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Doing Business in Brazil: Political and economic landscape

Licks Attorneys' COMPLIANCE Blog

The right of the subject to access their personal data and the nightmare this creates for businesses

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The General Data Protection Law (LGPD) – Law 13.709 / 2018 – was designed to standardize the protection of personal data handled by third parties (individuals, companies, or the government) for commercial purposes.

Brazil's LGPD legislation is very similar to Europe's GDPR data protection law.  While there are differences in some specific aspects, these are not the focus of this post.

Among the various rules in the LGPD, several rights are attributed to personal data. One of the most significant is the individual's right to access their personal data, as recommended in the text of Art. 9:

"The subject has the right to easy access to information regarding the treatment of his/her data, which must be made available in a clear, appropriate and conspicuous way, among other characteristics provided for in regulations for meeting the principle of free access."

The lawmaker's intention is the best possible; to guarantee the safety of personal data processed by a third party and the owner's right to know what personal information is in possession of that third party and for what purpose.  After all, who wouldn't want to know if their personal data is under the control of a third party?

However, the world is experiencing an unprecedented increase in virtual fraud.  As the technology progresses, the techniques available to wrongdoers are also enhanced and diversified, presenting serious challenges to companies complying with the LGPD legislation – not least due to the growing possibility of inadvertently handing over personal data to an impersonator.

As the National Data Protection Agency (ANPD) has not yet begun to exercise its regulatory role, many issues require further legal clarification.  For example, what could be considered acceptable means for a company to confirm an applicant's identity to ensure that they are the real subject and entitled to the information requested. However, the GDPR control bodies in Europe are already taking a stand on such issues.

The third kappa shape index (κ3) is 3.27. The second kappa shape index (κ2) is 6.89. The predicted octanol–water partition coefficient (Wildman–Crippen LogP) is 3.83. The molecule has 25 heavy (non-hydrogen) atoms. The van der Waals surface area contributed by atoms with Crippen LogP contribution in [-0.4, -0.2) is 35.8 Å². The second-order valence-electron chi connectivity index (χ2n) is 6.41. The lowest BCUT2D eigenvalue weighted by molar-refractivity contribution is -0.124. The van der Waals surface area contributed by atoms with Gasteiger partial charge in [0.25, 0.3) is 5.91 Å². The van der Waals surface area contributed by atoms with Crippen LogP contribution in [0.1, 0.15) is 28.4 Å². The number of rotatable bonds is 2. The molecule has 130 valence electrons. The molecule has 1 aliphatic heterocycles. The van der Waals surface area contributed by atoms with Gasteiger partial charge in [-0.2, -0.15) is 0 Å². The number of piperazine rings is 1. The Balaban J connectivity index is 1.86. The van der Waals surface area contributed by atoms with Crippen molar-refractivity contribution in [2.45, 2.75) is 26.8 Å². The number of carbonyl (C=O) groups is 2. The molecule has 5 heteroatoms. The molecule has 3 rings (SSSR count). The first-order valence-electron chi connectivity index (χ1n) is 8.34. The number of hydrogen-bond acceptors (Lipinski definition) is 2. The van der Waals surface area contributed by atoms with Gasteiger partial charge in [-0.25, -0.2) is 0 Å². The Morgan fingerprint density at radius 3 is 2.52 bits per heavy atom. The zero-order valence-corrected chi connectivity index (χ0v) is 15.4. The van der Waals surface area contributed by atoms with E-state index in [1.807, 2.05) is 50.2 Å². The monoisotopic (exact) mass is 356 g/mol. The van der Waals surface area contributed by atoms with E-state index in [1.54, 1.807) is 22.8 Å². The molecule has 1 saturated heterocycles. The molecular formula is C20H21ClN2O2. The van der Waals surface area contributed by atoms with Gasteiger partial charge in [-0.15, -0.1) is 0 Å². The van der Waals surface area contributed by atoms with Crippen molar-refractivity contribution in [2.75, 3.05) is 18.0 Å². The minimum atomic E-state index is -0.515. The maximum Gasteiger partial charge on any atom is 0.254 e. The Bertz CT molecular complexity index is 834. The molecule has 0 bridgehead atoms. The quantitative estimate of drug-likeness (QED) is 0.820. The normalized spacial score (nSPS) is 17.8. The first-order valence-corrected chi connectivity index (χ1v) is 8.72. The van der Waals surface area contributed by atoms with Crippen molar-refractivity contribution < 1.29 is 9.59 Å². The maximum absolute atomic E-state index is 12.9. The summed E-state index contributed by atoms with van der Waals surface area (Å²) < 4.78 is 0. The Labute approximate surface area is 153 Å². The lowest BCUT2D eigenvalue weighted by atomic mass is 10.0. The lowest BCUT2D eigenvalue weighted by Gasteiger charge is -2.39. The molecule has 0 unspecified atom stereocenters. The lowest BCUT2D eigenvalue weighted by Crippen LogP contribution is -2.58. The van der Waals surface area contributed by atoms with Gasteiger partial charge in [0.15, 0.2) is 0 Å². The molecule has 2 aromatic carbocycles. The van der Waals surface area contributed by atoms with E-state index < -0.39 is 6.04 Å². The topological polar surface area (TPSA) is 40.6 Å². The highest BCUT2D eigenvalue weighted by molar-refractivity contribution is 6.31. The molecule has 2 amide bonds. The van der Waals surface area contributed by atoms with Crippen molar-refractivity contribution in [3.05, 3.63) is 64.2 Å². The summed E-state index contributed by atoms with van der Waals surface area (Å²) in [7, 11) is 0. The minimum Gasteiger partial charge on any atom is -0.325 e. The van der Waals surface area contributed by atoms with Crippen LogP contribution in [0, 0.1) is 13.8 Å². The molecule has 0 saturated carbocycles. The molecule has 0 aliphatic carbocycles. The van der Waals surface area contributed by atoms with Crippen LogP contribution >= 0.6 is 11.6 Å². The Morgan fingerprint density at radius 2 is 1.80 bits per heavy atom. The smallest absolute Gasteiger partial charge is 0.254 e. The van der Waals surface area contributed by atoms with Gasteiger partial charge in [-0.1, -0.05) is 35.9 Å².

In 2020 alone, there are some significant cases concerning the data subject's right to obtain information about what third parties are processing personal data.

In the Netherlands, the Bureau Krediet Registration (BKR) has limited the data subject's free access to their personal data to one request per year and implemented charges for additional information requests from the data subjects themselves. Due to numerous complaints, the Dutch national data protection authority (AP) fined the BKR € 830,000.00.

However, another very recent case caught everyone's attention: On November 11, 2020, in Germany, the data controller BfDI fined the telephone company 1 & 1 Telecom GmbH a total of € 900,000.00 after it discovered anyone calling the company's customer service department could obtain any customer's personal data by merely entering that customer's name and date of birth.  BfDI considered this authentication procedure a violation of article 32 of the GDPR, which stipulates that the company take the appropriate technical and organizational measures to protect personal data processing systematically.

After this penalty, 1 & 1 Telecom made the authentication process more secure by requesting additional information.

In fact, while in Brazil, the National Data Protection Authority does not make it clear what authentication measures could be considered secure enough to enable access to the information requested by the applicant, a good example would be to consider the authentication measures already requested by banking institutions a long time ago.

Employees must receive training to address requests for access to the Data Protection Officer (DPO) so that the DPO takes all the necessary authentication measures to prevent the disclosure of personal data to applicants other than the actual subjects.  If legal protocol establishes a procedure to be followed in response to such requests, much potential fraud could be averted.

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